Black pepper is a spice. It is the sun-dried berry of the pepper vine that comes in whole corns. The black peppercorn is round, hard, and wrinkly with a spicy, pronounced flavour. When stripped of the outer shell, dried, and ground, this pepper then becomes the white pepper known more commonly in China. Black pepper is more pronounced in flavour and is spicier than white peppercorn. Pepper has preservative properties which is why it is often used in making salumi.
Buy: Buy in small quantities and use the whole peppercorn, rather than the pre-ground pepper. Invest in a pepper grinder to freshly grind the pepper as the flavour of the pepper diminishes rapidly once ground. Black peppercorns should be uniform in colour, aromatic, hard, and free from dust. The best black pepper is grown in Mangalore and Malabar, India and Sumatra, Indonesia. The best varieties are Tellicherry and Lampung.
Store: Store in a cool, dark, dry place in an airtight container.
Prepare: Use as per the recipe, but typically you can just grind directly from the pepper grinder. Otherwise you can use a mortar and pestle, a coffee grinder, or chop and crush finely with a large knife.
Eat: A spice regularly used in Italian cooking, particularly in making soups, with meat, beans (fagioli al fiasco) and pastas (alla carbonara and cacio pepe). It is often used to top salads and pastas which do not have cheese as a topping (such as pastas that contain fish or shellfish). Black pepper can be used as a preservative so is used in cured meats such as ham, pancetta, etc.
Blackberry (Mora) (Rubus fruticosus)
These are dark purple berries which are a grouping of sacs filled with juice and seeds. Blackberries are fruit which are in season at the end of the summer and beginning of the autumn with the peak months being July and August. They are rich in vitamin B1, vitamin C, and minerals. The best varieties are the American black satin and thornfree.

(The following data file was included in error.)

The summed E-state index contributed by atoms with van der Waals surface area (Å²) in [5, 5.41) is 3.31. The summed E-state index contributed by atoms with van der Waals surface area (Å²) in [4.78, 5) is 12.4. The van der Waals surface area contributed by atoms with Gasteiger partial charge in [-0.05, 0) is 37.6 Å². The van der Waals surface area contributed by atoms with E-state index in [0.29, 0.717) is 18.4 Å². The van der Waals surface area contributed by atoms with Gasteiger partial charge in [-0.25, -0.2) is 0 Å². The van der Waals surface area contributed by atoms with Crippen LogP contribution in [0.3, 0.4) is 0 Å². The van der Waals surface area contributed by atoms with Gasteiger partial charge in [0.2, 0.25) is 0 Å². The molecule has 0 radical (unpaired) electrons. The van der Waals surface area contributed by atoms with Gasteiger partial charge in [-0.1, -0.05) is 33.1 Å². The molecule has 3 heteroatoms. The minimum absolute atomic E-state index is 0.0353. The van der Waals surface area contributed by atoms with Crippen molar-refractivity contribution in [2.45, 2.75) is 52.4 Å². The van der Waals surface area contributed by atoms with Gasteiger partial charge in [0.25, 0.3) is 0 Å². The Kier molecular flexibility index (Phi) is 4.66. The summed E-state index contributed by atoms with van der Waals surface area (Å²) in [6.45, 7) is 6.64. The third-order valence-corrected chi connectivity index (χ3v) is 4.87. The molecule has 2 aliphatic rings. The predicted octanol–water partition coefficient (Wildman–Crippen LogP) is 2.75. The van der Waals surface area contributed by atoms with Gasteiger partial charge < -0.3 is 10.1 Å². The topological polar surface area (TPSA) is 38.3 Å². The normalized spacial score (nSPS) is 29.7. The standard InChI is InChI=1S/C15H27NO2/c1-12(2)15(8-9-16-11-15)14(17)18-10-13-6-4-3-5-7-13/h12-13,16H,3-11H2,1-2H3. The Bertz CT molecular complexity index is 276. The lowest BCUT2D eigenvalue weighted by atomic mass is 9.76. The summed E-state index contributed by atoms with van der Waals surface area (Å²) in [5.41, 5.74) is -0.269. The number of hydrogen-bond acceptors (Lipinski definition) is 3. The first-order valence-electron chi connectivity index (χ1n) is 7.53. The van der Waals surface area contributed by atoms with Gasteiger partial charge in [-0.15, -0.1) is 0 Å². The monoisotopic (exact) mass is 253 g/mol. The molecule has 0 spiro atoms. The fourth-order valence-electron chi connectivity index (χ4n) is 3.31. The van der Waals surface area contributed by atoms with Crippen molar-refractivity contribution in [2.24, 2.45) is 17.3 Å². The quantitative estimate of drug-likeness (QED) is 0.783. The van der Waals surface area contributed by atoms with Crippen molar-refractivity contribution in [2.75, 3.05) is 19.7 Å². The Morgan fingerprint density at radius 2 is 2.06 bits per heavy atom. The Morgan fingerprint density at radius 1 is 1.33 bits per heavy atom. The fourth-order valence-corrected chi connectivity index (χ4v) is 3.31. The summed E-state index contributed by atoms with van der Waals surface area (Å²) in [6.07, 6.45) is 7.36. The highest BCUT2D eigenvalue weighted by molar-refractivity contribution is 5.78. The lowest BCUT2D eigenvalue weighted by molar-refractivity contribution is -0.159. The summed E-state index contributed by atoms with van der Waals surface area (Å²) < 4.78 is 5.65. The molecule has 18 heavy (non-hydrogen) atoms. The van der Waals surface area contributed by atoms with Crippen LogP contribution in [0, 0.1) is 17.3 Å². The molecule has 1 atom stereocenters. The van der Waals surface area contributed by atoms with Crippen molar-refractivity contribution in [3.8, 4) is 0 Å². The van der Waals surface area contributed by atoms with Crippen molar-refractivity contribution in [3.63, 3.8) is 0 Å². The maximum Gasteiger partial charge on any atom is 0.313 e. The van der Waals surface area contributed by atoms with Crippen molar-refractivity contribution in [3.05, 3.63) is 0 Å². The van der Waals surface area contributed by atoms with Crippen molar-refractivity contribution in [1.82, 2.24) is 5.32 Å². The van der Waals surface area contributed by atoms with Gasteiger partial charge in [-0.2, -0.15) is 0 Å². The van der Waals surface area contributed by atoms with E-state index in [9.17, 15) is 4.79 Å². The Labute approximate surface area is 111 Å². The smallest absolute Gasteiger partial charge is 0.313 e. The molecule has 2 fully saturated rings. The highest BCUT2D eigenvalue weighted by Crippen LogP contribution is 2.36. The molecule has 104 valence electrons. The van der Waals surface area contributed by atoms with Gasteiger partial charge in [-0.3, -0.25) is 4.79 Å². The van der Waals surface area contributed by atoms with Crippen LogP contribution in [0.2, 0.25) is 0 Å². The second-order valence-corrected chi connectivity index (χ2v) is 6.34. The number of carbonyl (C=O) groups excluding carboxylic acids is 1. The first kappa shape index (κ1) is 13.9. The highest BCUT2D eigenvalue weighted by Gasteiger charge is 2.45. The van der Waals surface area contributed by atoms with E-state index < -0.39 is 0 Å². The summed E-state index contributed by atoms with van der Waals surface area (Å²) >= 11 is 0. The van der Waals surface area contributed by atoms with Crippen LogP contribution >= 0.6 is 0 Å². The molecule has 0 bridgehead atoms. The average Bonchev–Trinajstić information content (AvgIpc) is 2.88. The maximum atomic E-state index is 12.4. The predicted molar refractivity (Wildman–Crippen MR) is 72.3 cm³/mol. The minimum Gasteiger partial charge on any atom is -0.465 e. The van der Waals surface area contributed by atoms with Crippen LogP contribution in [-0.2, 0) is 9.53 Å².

Buy: Blackberries tend to be wild and are available frozen or fresh. Buy fresh blackberries which are soft to touch, dry, plump, shiny, black, and free from bruising. They should not be shrivelled, dried out or mouldy. Blackberries can be black and still be sour so check to ensure they are ripe by touching to see if they are soft. They should not have the stem attached or have any redness to them or they will not be ripe. There should not be juice in the packaging as the berries will be damaged and then very quickly mould. Turn over the packaging to check the bottom for any juice or mould. If you buy berries loose, then package them in smaller packages of 200 grams each so that the weight of the berries don’t crush the ones on bottom.
Store: Berries mould very quickly so they should be used as soon as purchased. The berries should be placed on trays lined with paper towels so that they are not touching each other in a single layer and placed in the refrigerator for 1 to 2 days. Throw away any soft berries as they will mould quickly. Otherwise, they can be rinsed and frozen on trays lined with parchment paper. Once frozen, they can be sealed in bags and kept in the freezer.